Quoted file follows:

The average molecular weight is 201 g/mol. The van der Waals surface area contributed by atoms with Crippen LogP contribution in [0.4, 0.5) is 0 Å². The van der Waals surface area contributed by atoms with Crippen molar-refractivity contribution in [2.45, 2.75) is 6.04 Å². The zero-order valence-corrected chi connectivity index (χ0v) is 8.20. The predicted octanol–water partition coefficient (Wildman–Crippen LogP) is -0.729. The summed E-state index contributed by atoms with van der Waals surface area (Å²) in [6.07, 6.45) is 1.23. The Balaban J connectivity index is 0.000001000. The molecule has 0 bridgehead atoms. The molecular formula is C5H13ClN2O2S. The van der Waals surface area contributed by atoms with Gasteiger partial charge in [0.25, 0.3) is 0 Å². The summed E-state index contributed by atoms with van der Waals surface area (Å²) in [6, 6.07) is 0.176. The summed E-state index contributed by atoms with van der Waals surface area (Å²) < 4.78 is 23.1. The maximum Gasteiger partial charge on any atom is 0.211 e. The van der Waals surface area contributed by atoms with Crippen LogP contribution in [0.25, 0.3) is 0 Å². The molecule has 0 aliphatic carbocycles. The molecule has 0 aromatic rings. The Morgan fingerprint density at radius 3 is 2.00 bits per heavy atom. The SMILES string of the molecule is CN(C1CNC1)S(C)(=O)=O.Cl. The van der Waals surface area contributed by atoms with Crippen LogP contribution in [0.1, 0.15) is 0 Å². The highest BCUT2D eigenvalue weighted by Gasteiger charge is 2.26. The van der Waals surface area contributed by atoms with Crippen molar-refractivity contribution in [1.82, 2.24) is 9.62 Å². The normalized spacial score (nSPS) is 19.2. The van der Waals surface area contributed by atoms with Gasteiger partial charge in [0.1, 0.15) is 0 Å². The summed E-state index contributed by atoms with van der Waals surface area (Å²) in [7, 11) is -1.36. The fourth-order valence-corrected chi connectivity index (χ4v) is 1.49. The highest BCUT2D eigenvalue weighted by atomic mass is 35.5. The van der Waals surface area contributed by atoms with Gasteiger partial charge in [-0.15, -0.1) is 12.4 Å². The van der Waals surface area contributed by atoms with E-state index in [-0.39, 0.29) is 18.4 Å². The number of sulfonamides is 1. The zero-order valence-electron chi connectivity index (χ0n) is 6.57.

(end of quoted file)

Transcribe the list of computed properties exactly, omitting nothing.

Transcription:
The average molecular weight is 201 g/mol. The van der Waals surface area contributed by atoms with Crippen LogP contribution in [0.4, 0.5) is 0 Å². The van der Waals surface area contributed by atoms with Crippen molar-refractivity contribution in [2.45, 2.75) is 6.04 Å². The zero-order valence-corrected chi connectivity index (χ0v) is 8.20. The predicted octanol–water partition coefficient (Wildman–Crippen LogP) is -0.729. The summed E-state index contributed by atoms with van der Waals surface area (Å²) in [6.07, 6.45) is 1.23. The Balaban J connectivity index is 0.000001000. The molecule has 0 bridgehead atoms. The molecular formula is C5H13ClN2O2S. The van der Waals surface area contributed by atoms with Gasteiger partial charge in [0.25, 0.3) is 0 Å². The summed E-state index contributed by atoms with van der Waals surface area (Å²) in [6, 6.07) is 0.176. The summed E-state index contributed by atoms with van der Waals surface area (Å²) < 4.78 is 23.1. The maximum Gasteiger partial charge on any atom is 0.211 e. The van der Waals surface area contributed by atoms with Crippen LogP contribution in [0.25, 0.3) is 0 Å². The molecule has 0 aliphatic carbocycles. The molecule has 0 aromatic rings. The Morgan fingerprint density at radius 3 is 2.00 bits per heavy atom. The SMILES string of the molecule is CN(C1CNC1)S(C)(=O)=O.Cl. The van der Waals surface area contributed by atoms with Crippen LogP contribution in [0.1, 0.15) is 0 Å². The highest BCUT2D eigenvalue weighted by Gasteiger charge is 2.26. The van der Waals surface area contributed by atoms with Crippen molar-refractivity contribution in [1.82, 2.24) is 9.62 Å². The normalized spacial score (nSPS) is 19.2. The van der Waals surface area contributed by atoms with Gasteiger partial charge in [0.1, 0.15) is 0 Å². The summed E-state index contributed by atoms with van der Waals surface area (Å²) in [7, 11) is -1.36. The fourth-order valence-corrected chi connectivity index (χ4v) is 1.49. The highest BCUT2D eigenvalue weighted by atomic mass is 35.5. The van der Waals surface area contributed by atoms with Gasteiger partial charge in [-0.15, -0.1) is 12.4 Å². The van der Waals surface area contributed by atoms with E-state index in [-0.39, 0.29) is 18.4 Å². The number of sulfonamides is 1. The zero-order valence-electron chi connectivity index (χ0n) is 6.57.